A few months back I posted a story about cleaning Catalan Terracotta tiles where I mentioned that Terracotta tiles are made all over the world. To prove the point I thought you might be interested to read about this Mexican Terracotta Tiled floor I cleaned recently at a house in York.
The customer actually had two floors they wanted me to clean, the other was a Victorian Tiled floor which is cleaned using a similar process but I’ll post about that separately. Both floors looked a bit tired but especially the Mexican Terracotta which looked dull and lifeless additionally the Grout had gone black when it should have been a Sandstone colour.
Mexican Terracotta tiles are invariably hand made and made to the same standard as other makes such as Spanish, as a result the porosity levels between each tile can vary greatly which makes them harder to maintain.
Cleaning Mexican Terracotta Tiles
I cleaned the floor using a strong 1:3 dilution of Tile Doctor Pro-Clean with water which is an effective alkaline Tile and Grout cleaner that will clean and strip old sealers from tiles when used in a strong dilution such as on this occasion. I left it to soak into the tile for about ten minutes before scrubbing it in with a black scrubbing pad fitted to a rotary floor machine. This process made a different but the machine couldn’t cope with the “Bull Nose” edges to I had so spend a lot of time cleaning the old fashioned way using a scrubbing brush and a lot of elbow grease. I had the same issue with the grout which being slightly recessed wasn’t cleaned sufficiently by the machine; however I have narrow scrubbing brush that works well for this purpose.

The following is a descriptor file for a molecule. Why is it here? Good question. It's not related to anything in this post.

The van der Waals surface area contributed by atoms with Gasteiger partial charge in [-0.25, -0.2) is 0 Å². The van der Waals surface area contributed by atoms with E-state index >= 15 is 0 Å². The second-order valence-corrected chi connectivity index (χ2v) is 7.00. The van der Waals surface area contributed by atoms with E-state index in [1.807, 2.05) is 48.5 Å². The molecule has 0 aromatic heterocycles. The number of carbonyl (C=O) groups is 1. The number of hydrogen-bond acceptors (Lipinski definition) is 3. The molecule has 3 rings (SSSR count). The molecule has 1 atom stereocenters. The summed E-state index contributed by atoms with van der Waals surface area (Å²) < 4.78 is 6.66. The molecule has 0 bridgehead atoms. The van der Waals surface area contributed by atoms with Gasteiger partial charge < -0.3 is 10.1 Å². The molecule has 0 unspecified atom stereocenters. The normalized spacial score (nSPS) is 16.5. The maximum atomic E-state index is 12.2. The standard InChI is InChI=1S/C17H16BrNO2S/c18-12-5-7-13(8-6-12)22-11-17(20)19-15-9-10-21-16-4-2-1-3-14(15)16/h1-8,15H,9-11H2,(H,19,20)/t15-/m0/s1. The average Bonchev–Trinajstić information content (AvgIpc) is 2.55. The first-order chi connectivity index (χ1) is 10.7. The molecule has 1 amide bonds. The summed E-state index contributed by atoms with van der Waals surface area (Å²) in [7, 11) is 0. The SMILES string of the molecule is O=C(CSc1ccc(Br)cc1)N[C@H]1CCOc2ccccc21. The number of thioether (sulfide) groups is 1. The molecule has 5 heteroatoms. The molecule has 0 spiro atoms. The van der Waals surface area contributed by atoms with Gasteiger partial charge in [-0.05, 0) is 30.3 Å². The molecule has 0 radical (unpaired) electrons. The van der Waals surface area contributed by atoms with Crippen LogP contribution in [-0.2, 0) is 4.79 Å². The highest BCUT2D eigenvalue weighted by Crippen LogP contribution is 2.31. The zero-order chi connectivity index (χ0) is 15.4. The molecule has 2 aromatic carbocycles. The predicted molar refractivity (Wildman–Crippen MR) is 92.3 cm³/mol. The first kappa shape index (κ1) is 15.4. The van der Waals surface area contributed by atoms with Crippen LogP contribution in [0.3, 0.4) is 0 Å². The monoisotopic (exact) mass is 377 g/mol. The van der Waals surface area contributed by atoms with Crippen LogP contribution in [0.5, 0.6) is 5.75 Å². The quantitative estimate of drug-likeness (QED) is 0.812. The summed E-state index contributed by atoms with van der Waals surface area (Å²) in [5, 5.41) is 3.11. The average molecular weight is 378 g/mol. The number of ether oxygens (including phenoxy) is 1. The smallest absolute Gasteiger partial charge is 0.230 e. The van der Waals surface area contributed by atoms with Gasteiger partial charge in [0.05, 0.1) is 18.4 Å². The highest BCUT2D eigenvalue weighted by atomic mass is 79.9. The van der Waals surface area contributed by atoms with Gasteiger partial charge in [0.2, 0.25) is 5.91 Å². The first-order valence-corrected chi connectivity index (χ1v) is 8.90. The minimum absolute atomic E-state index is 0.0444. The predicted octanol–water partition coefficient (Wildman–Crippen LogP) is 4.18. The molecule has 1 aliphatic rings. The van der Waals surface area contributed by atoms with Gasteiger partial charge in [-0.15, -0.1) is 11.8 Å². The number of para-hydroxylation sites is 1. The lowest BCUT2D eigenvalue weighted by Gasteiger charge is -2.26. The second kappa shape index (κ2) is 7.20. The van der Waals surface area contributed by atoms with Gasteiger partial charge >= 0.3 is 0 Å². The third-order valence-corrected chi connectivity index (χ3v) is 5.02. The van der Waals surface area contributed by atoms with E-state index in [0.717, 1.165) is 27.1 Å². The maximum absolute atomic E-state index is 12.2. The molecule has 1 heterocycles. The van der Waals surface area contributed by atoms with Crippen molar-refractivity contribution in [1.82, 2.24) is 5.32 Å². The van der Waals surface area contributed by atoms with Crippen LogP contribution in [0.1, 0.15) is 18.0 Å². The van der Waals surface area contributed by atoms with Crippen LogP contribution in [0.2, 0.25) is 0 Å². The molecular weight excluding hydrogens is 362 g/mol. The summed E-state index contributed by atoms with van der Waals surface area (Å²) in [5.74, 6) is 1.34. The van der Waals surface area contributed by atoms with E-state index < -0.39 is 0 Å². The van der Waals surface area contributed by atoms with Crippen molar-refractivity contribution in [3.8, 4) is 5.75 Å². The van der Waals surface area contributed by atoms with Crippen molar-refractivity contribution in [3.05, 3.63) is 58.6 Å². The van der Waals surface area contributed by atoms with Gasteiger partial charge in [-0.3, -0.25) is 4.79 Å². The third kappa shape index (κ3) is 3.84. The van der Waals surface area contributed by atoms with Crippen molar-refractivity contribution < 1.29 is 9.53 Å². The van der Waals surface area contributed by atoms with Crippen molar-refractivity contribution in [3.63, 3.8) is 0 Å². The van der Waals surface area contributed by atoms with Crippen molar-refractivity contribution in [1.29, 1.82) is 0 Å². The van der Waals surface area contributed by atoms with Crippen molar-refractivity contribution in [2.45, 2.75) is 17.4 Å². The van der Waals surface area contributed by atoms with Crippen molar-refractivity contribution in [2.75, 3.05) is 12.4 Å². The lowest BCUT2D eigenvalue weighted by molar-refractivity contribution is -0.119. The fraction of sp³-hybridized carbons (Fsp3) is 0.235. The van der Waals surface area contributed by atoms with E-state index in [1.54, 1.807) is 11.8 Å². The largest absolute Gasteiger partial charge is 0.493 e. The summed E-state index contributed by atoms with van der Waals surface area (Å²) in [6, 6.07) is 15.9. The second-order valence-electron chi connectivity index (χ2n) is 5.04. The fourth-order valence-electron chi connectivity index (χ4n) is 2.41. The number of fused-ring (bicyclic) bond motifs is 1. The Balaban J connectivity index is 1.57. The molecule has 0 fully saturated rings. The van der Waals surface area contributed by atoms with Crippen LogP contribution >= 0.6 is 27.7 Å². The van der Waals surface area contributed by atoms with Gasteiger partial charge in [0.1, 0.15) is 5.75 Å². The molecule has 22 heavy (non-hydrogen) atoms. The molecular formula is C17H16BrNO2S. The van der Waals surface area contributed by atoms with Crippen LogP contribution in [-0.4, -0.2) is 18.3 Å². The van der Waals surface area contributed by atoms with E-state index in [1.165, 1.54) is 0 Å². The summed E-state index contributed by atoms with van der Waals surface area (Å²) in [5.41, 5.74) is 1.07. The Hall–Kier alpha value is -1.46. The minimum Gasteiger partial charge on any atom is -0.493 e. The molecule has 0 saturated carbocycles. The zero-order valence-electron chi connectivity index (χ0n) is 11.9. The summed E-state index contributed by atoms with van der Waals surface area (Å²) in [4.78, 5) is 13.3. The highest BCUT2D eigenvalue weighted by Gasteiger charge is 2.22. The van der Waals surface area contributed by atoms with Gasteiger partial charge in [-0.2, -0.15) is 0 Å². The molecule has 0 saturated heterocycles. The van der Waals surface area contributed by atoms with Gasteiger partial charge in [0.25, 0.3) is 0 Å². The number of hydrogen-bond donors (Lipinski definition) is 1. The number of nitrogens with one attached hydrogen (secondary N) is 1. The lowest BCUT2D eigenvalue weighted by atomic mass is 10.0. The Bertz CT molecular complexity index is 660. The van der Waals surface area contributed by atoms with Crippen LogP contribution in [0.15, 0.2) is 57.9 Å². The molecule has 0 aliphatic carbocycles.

The floor was rinsed with water and the soiled cleaning solution was extracted using a wet vacuum. I could then see those area’s that needed more work and spot cleaned them with more Pro-Clean until I was satisfied all the previous sealer was gone and the tile and grout was as clean as it could be.
The tiles were given a final rinse with water and the wet vacuum used again to extract as much moisture off the floor as possible. The next step would be to seal, however the tiles would need to be dry for that to happen and given Terracotta is notoriously porous and absorbs water quickly l decided after I’d leave the floor to dry out for two days.
Sealing Mexican Terracotta Tiles
Upon my return to the property I ran some quick damp tests, which revealed the tiles were ready to be sealed. I then applied four coats of Tile Doctor Seal and Go which provides a satin finish and really improves the look of Terracotta.
My customer was very happy with the transformation that had occurred to their floor and I think you will agree from the photographs the floor looks much healthier.